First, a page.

ICC World Twenty20 Super Eights, Barbados: England 151-4 (19.3 overs) beat Pakistan 147-9 (20 overs) by six wickets
Pietersen's half-century was his third in Twenty20 internationals
Kevin Pietersen starred as England beat Pakistan by six wickets with three balls remaining in their first Super Eight match of the ICC World Twenty20.
Pietersen completed a brilliant catch in the deep before adding an unbeaten 73 off 52 balls as Pakistan's total of 147-9 proved inadequate in Barbados.
Michael Yardy (2-19) and Stuart Broad (2-25) both impressed with the ball.
Pietersen put on 60 with captain Paul Collingwood as England cruised home against the defending champions.
A victory on Saturday against South Africa at the same ground should now be enough to send Collingwood's men through to the semi-finals with a game to spare.
After some tough times on slow wickets in rainy Guyana, England were greeted by a decent contingent of travelling supporters in Barbados, plus a wicket that was more conducive to their brand of cricket.
It had plenty of pace and bounce early on, although it had largely worn off by the time England batted, suggesting Collingwood did the right thing by electing to field first after winning the toss.
There were some early concerns, however, when Kamran Akmal pulled the first ball, bowled by Ryan Sidebottom, for six.
Sidebottom, along with Tim Bresnan and Broad, persisted in bowling short, testing the cross-batted shot-making of Pakistan's openers.
The run-rate did not get out of hand, and Broad had Akmal caught behind in the fifth over to give England an important foothold.
Nevertheless, after Yardy had been hit for 12 in his first over, Pakistan looked ominously poised at 60-1 after nine overs.
But the wicket of the other opener, Salman Butt, changed the game quite dramatically.
Butt speared Graeme Swann to short extra-cover, where Collingwood nonchalantly took a tough catch, and Yardy returned to devastating effect, taking two wickets in his last three overs - and conceding just seven runs.
Broad bowled well on a wicket with some pace and bounce
His accurate slow left-armers could also have brought a third wicket but Craig Kieswetter missed a straightforward stumping when Umar Akmal, Pakistan's top scorer with 30, had only reached five.
Yet England were working their way through the middle order effectively, and received a spectacular bonus when Pakistan's captain, the destructive Shahid Afridi, ran himself out from his first ball as he pondered taking a single to Luke Wright off Yardy that was never on.
When Umar, who struck a terrific six wide of long on off Swann, was brilliantly caught by Pietersen in front of the Pakistan dug-out following a 30-yard sprint along the boundary edge, Pakistan were 118-6 with barely three overs to go.
But there was a disappointing conclusion, or a very welcome one from a Pakistan point of view, when Bresnan missed an easy run-out chance to finish off the innings four balls early.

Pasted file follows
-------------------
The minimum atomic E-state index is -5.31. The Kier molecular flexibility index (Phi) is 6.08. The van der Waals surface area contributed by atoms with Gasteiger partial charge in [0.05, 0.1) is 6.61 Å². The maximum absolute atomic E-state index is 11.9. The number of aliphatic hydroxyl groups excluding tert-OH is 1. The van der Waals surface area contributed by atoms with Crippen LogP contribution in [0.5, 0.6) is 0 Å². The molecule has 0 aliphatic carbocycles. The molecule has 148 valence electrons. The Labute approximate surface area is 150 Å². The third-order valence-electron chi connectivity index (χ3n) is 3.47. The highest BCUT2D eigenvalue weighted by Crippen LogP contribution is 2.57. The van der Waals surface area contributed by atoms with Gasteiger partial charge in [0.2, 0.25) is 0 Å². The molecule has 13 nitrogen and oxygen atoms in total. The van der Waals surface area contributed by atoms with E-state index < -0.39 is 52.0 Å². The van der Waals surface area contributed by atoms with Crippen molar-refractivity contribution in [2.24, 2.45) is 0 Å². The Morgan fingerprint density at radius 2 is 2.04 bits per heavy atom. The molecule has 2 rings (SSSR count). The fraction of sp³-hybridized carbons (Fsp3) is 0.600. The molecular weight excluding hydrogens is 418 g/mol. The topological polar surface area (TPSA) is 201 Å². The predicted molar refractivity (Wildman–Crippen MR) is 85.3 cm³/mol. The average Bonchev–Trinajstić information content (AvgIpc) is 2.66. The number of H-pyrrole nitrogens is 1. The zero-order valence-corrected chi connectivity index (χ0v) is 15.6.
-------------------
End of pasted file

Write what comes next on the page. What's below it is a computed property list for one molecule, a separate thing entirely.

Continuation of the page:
Bresnan compounded the error by giving up 14 runs from the last four balls of the innings to make England's task with the bat that bit harder.
But now it was the turn of Pakistan, and more specifically Saeed Ajmal, to toss the initiative back to Collingwood's men.
Fielding at mid-on to the right-handed Kieswetter, and mid-off to the left-handed Michael Lumb, he proceeded to drop three catches in the first five overs, only one of which was at all difficult.
Pietersen enjoyed himself in England's first victory of the tournament
Lumb was playing particularly well, and both batsmen piled into the fourth over, taking 19 runs off Mohammad Asif.
Ajmal redeemed himself when he had Lumb stumped in his first over, before Kieswetter was caught at long-on off Abdul Razzaq two overs after driving Mohammad Hafeez for an enormous six which took a chunk of masonry out of the Sir Garfield Sobers pavilion.
Pakistan needed to make the most of any chances, but instead they did the opposite, Razzaq dropping a catch off his own bowling when Pietersen struck a drive straight back to the bowler.
England's number four was in the mood to make Pakistan pay, even though he hobbled through the middle part of his innings after hitting one ball against his own ankle.
He dominated the stand with Collingwood, and was able to put away all the bowlers with some ease, with sixes off Ajmal and Afridi and some perfectly-placed drives and pulls for fours off the seamers.
Collingwood (16) finally holed out in the deep, and for once Eoin Morgan was unable to play a significant hand.
But by the time the final over started only two runs were needed, and after a dot and a leg-bye Pietersen stroked Ajmal to the extra-cover boundary.
It was the England batsman's third half-century in T20 internationals, not far short of his best score at this level of 79 against Zimbabwe in 2007.